Oct 07, 2011
Spreading The Word II
Certificate in Biochar Production
Bal Bahadur Bishokarma, from Nepal, used to make charcoal for sale at his village using traditional pit methods. Since coming to our farm, he realizes that our methods are less wasteful and involves less physical work. He now knows the importance of planting trees for charcoal production rather than cutting down forest trees.
Here he is receiving his competency certificate from Razaly, the farm director.
At the farm, for each of the planted trees he cuts down for biochar (biochar is charcoal used for soil amendment generally using less 'dense' material) production, he has to plant five.
The tree of choice here at our farm is gliricidia sepium (for biochar) and acacia mangium (for charcoal). They are fast growing and hence are excellent carbon sequesters.
The resultant biochar has multiple uses at our farm. The main use is in the chicken litter to reduce free gaseous ammonia which can cause inflammation in the respiratory tracts of young chicks.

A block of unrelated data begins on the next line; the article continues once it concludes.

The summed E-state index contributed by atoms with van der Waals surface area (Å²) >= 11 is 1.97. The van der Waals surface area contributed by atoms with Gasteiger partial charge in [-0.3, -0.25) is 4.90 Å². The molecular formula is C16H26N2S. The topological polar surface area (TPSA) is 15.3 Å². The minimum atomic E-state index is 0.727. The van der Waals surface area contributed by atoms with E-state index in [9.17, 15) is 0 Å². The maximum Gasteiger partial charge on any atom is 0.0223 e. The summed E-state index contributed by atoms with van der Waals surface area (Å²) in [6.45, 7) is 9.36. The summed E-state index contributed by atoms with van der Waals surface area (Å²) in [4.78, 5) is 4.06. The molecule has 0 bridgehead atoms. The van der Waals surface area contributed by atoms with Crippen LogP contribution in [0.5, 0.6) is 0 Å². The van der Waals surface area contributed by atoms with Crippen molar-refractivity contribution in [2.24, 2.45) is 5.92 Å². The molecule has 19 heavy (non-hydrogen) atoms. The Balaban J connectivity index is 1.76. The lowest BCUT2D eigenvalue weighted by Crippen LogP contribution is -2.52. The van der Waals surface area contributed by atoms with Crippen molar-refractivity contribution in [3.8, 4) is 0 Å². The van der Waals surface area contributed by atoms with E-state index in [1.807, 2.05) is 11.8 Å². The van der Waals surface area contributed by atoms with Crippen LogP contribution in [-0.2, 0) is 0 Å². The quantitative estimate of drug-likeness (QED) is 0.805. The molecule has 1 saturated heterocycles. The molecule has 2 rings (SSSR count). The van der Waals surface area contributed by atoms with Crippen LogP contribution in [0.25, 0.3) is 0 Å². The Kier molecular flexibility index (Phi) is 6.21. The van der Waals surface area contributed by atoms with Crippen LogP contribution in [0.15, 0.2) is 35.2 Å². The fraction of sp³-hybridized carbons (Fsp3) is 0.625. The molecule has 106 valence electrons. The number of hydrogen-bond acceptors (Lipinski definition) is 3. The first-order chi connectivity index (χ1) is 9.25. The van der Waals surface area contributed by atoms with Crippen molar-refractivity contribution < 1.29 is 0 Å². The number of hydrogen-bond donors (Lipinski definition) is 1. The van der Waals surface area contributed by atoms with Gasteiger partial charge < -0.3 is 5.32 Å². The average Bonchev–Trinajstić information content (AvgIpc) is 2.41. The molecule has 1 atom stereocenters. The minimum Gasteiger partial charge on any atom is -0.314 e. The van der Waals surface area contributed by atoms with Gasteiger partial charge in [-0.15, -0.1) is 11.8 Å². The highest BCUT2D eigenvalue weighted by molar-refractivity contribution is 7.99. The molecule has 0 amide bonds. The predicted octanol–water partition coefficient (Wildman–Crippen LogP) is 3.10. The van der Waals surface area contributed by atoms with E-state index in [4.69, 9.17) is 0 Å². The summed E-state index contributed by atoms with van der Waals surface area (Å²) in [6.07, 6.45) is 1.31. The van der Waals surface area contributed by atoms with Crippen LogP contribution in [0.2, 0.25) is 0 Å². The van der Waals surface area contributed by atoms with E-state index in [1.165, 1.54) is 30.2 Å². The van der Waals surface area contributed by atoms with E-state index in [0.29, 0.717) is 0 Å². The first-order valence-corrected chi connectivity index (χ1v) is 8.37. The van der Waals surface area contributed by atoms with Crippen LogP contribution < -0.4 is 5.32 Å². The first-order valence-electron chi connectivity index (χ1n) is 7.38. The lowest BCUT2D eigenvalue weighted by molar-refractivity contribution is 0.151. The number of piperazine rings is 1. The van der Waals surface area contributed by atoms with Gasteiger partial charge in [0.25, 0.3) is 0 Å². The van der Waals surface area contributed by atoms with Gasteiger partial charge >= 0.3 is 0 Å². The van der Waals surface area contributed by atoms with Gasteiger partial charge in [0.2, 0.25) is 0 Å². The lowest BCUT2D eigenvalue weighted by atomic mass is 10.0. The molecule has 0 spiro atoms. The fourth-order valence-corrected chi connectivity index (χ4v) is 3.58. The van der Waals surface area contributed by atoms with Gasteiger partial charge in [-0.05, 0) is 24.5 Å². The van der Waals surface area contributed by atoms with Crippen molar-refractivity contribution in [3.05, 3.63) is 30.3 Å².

We have done tests at our farm to see if soil amended with biochar versus unamended soil has a difference in productivity. The results show no significant difference. The reason would seem to be that our soil is already very rich in microbial population and was never intensely cultivated. Perhaps in areas with less fertile soil and subject to repeated cultivation, biochar amendment may produce results as per the writings of many advocates.
At the farm, our biochar production is to reduce our carbon footprint by sequestering carbon (CO2) from our animals using fast growing trees. These trees are then used to produce biochar which are used in our poultry and aquaculture operations, and to filter discharge from our farm.
When Bal returns to Nepal, hopefully, he can make a living out of producing biochar and charcoal on a sustainable basis.